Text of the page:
I gathered from looking at lyrical themes on previous releases that there are spiritual underpinnings. Listening to interviews with the band, Quartuccio’s devotion to God is painted throughout their discography, yet it doesn’t reach a level of “preachy” that you might otherwise hear. These songs are much more parabolic and anecdotal. They tell stories of mourning, the necessity for love, and leaning on God to navigate through doubt. Little Richie illustrates an emotional depiction of a mother enduring physical abuse while having to reassure her son that “God has a much bigger plan…” At the end of the song, the story outlines how this young child found life in God and reminds the congregation, “This is what’s promised, he works all things for good. It’s love that wins.” Contrasted with the workings of such a dysfunctional family in this song, this is striking lyricism that packs even more punch when you listen to how this is all done as slam poetry and traditional hardcore screams. This is one of the reasons that I am beginning to warm up to hardcore. The emotionally laden lyricism combined with such raw intensity makes it all feel more organic and believable.


I gathered from looking at lyrical themes on previous releases that there are spiritual underpinnings. Listening to interviews with the band, Quartuccio’s devotion to God is painted throughout their discography, yet it doesn’t reach a level of “preachy” that you might otherwise hear. These songs are much more parabolic and anecdotal. They tell stories of mourning, the necessity for love, and leaning on God to navigate through doubt. Little Richie illustrates an emotional depiction of a mother enduring physical abuse while having to reassure her son that “God has a much bigger plan…” At the end of the song, the story outlines how this young child found life in God and reminds the congregation, “This is what’s promised, he works all things for good. It’s love that wins.” Contrasted with the workings of such a dysfunctional family in this song, this is striking lyricism that packs even more punch when you listen to how this is all done as slam poetry and traditional hardcore screams. This is one of the reasons that I am beginning to warm up to hardcore. The emotionally laden lyricism combined with such raw intensity makes it all feel more organic and believable.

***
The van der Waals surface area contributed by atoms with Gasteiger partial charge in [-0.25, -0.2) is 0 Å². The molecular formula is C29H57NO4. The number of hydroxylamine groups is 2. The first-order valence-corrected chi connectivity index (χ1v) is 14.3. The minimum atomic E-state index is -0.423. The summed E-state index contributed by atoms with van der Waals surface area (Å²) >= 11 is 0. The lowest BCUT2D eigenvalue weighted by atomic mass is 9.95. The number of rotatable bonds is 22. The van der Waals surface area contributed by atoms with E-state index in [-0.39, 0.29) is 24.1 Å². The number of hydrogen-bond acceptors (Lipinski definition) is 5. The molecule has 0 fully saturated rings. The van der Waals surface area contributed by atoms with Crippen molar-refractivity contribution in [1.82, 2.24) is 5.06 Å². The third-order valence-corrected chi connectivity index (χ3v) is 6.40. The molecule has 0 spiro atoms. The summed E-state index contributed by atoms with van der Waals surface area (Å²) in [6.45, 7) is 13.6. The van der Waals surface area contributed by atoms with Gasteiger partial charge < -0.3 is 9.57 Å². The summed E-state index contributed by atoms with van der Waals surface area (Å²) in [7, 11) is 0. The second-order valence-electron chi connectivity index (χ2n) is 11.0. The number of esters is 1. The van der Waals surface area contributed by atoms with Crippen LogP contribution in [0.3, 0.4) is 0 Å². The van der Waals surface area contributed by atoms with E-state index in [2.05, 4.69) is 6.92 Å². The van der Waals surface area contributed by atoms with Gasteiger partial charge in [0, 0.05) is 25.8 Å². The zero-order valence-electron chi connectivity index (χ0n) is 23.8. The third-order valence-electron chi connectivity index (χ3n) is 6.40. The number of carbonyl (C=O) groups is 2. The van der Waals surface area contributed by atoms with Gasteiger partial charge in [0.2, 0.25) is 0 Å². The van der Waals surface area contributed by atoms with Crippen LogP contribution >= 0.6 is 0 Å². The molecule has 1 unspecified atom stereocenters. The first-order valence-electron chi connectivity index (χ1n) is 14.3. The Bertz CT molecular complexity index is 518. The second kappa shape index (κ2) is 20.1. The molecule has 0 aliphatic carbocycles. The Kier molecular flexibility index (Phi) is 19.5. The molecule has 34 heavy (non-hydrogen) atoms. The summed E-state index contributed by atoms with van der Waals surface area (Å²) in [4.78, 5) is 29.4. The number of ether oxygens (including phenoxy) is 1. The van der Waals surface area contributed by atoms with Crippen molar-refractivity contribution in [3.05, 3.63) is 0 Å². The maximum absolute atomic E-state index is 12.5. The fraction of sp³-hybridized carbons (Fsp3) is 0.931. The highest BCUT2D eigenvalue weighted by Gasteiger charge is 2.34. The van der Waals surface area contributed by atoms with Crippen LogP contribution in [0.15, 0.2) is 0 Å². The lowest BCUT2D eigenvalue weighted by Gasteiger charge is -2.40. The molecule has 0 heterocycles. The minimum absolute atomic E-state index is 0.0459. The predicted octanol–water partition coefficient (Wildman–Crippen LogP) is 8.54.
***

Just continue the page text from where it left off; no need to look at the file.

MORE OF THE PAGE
Photo credit: Alt Press
Photo credit: Alt Press


As I discussed earlier, hardcore has more grit in its presentation and a lot of that comes down to how records are recorded and mixed. As I began to journey through this type of heavy music, listening to groups like Underoath, Capsize, Counterparts, LaDispute, Defeater, even August Burns Red, there’s a common denominator. These groups, including BAAO, are able to serve something polished that still retains its frenetic nature. With that said, this song does do something different. It’s very heavy in the drums and bass when they are in the spotlight. Guitars vary. In the beginning, they take somewhat of a back seat, are fronted in the chorus, and then take off at the end. The vocals are in your face and dominate for a good reason. Little Richie’s production is clean, but still captures the controlled chaos.


This song, and furthermore, this band captures why I’m beginning to enjoy hardcore. The dynamic song compositions, edgy vocals with meaningfully potent lyricism, and emotionally charged, forward songwriting make me enjoy songs like this in ways I never thought possible. I’m pumped for this new album to be released and would highly recommend this song!

 Score: 96/100

Father, Son, and (un)Holy Ghost (burger)

The title may seem odd, but stay with me on this one. This summer, I was in an online intercultural communication class for my major at Winona State. Every week we wrote artifact critiques. Its purpose was take a contemporary cultural phenomenon, observe it, analyze and dissect it, and give our opinions on the matter. As inferred by the last post, I enjoy heavy metal. I also work as a cook. Burgers and metal are a good combo in my book. My first critique was about a restaurant in Chicago that cooked up controversy with a specialty burger in homage to a Swedish metal band that invoked a firey religious debate on social media and national news sites. The main concepts I had to cover in this paper were the bases of values, beliefs, morals, and what is called ethnocentrism – the assumption that one’s culture is superior to another. The issue really got me thinking about those things from a Christian perspective and wanted to share my thoughts with you all.